Sweetened terms for Iraqi oil deals have encouraged international oil firms competing to work on the country's most prized fields, but executives remain concerned about taking on huge risk for little reward.
Iraq has offered to rework contracts on offer for six of its biggest producing oilfields, after Iraqi oil officials hosted a three-day workshop in Istanbul for representatives of the 32 energy firms in the race for the deals.
The meeting clarified many of the oil company's doubts, but plenty more remain as executives weigh signing up for a contract model they dislike against the allure of access to the world's third largest oil reserves.
"Of course you want access, but you don't want to lose your shirt," said one senior executive with a major oil company on condition of anonymity. "This is going to be difficult to justify to the chief executive. There was quite a negative aura about the companies here."
The oil service contracts are flat-fee deals. Big oil companies prefer deals that give them a share of profits and allow them to book reserves. The terms for the multi-billion dollar investments look even poorer in the context of the oil price collapse of the past seven months, which has left oil companies tightening their budgets.
US oil has fallen over $100 to around $38 from a peak over $147 in July, which was just after Iraq announced the first bidding round.
"Every dollar counts now, we're watching every last one," said a senior executive from another big oil firm. "I'd say the $30 environment colours the whole picture for Iraq. We will be taking a very hard look."
Changing terms mean oil firms will have to revise bid offers and this may result in some delays in Iraq's plans to award the contracts in June, executives said.
"They may delay if there is consensus that a delay would help us prepare bids," one executive said.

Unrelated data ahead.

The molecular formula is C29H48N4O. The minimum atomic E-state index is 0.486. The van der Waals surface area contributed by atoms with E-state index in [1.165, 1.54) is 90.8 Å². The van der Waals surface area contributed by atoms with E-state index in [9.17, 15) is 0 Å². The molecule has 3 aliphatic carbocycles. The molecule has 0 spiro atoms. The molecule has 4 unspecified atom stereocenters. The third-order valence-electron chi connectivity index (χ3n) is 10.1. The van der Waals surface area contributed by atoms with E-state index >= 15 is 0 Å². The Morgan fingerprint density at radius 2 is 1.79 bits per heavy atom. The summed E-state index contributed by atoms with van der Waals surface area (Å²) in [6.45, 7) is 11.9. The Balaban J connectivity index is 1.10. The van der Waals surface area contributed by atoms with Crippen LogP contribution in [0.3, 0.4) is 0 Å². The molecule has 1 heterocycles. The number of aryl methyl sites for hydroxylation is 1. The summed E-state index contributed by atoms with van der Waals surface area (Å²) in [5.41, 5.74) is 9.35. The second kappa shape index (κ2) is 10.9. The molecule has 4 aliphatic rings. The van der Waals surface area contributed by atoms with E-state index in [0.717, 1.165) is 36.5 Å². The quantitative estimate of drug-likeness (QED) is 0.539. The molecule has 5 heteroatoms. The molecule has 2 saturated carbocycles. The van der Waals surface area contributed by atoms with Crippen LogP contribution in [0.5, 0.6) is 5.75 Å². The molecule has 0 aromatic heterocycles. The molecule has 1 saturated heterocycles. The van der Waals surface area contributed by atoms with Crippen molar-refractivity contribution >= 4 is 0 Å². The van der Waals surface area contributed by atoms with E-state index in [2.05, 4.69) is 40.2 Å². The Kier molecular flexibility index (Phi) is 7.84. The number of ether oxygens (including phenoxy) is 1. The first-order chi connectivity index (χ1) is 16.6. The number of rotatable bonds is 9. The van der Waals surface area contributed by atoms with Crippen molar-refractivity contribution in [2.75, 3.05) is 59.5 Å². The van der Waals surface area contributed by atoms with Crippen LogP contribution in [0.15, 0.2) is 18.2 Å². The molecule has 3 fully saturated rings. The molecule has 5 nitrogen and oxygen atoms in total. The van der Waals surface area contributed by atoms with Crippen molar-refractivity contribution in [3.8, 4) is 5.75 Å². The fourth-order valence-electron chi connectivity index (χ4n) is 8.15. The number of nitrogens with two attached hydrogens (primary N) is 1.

Analysts have said that concerns about security and the political and legal environment in Iraq might encourage oil firms to sign deals and then delay implementing them.
But Iraq would brook no such approach and would cancel contracts if oil firms failed to start work within six months of deals becoming effective, said Abdul Mahdy Al Ameedi, deputy director general at Iraq's petroleum contracts and licensing department.
"We don't want any company to just put the contracts in their pocket without implementing them," Ameedi said.
Sending people to work in a country that they still see as unsafe after years of violence is a tough ask for international oil firms.
"We can send people to visit, with important security measures in place, but not to work," said Massimo Ignesti, international corporate security manager for Italy's Eni. "We are constantly evaluating it."
Iraq aims to boost oil output by 1.5 million barrels per day (bpd) with the contracts, 60 percent up on current production of around 2.5 million bpd.
But bottlenecks would be a problem for oil firms working simultaneously on Iraq's giant fields to overhaul infrastructure and boost output. Big oil firms also fear working with the state oil firms will slow them down.
"Actually implementing these contracts is the gorilla in the room," said one executive. "This would be a massive undertaking even if oil firms were working alone. But under a forced marriage with the state company, in a dilapidated industry, there will be huge pressure on resources, rigs, people, everything."
Iraq has also failed to address how oil firms would get paid if the nation becomes subject to the production quotas of the Opec.